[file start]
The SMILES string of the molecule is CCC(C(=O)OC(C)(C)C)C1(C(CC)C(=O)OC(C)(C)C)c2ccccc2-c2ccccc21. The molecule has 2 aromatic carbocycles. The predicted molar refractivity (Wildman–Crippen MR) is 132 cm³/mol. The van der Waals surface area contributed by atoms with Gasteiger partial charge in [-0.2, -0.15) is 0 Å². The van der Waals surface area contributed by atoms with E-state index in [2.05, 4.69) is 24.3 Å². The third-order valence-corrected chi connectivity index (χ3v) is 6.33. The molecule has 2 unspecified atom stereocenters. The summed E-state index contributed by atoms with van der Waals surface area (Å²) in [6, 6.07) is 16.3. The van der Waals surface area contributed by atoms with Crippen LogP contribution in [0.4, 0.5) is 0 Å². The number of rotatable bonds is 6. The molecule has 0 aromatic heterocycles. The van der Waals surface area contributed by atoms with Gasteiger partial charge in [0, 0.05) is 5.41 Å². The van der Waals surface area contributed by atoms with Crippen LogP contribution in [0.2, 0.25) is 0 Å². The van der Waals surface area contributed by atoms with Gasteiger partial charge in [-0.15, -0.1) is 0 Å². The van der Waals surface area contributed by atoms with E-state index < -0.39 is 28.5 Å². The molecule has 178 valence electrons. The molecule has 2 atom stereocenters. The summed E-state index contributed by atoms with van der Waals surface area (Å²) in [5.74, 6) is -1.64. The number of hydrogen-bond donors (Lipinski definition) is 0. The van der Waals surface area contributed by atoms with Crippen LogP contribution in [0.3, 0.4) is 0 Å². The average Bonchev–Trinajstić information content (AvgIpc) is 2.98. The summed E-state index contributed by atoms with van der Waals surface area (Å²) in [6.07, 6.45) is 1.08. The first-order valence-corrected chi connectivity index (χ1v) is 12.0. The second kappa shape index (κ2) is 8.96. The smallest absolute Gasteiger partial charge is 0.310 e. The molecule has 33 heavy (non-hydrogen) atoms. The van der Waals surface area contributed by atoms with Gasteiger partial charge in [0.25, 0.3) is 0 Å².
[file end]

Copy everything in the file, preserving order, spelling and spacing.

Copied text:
The SMILES string of the molecule is CCC(C(=O)OC(C)(C)C)C1(C(CC)C(=O)OC(C)(C)C)c2ccccc2-c2ccccc21. The molecule has 2 aromatic carbocycles. The predicted molar refractivity (Wildman–Crippen MR) is 132 cm³/mol. The van der Waals surface area contributed by atoms with Gasteiger partial charge in [-0.2, -0.15) is 0 Å². The van der Waals surface area contributed by atoms with E-state index in [2.05, 4.69) is 24.3 Å². The third-order valence-corrected chi connectivity index (χ3v) is 6.33. The molecule has 2 unspecified atom stereocenters. The summed E-state index contributed by atoms with van der Waals surface area (Å²) in [6, 6.07) is 16.3. The van der Waals surface area contributed by atoms with Crippen LogP contribution in [0.4, 0.5) is 0 Å². The number of rotatable bonds is 6. The molecule has 0 aromatic heterocycles. The van der Waals surface area contributed by atoms with Gasteiger partial charge in [0, 0.05) is 5.41 Å². The van der Waals surface area contributed by atoms with Crippen LogP contribution in [0.2, 0.25) is 0 Å². The van der Waals surface area contributed by atoms with Gasteiger partial charge in [-0.15, -0.1) is 0 Å². The van der Waals surface area contributed by atoms with E-state index < -0.39 is 28.5 Å². The molecule has 178 valence electrons. The molecule has 2 atom stereocenters. The summed E-state index contributed by atoms with van der Waals surface area (Å²) in [5.74, 6) is -1.64. The number of hydrogen-bond donors (Lipinski definition) is 0. The van der Waals surface area contributed by atoms with Crippen LogP contribution in [0.3, 0.4) is 0 Å². The average Bonchev–Trinajstić information content (AvgIpc) is 2.98. The summed E-state index contributed by atoms with van der Waals surface area (Å²) in [6.07, 6.45) is 1.08. The first-order valence-corrected chi connectivity index (χ1v) is 12.0. The second kappa shape index (κ2) is 8.96. The smallest absolute Gasteiger partial charge is 0.310 e. The molecule has 33 heavy (non-hydrogen) atoms. The van der Waals surface area contributed by atoms with Gasteiger partial charge in [0.25, 0.3) is 0 Å².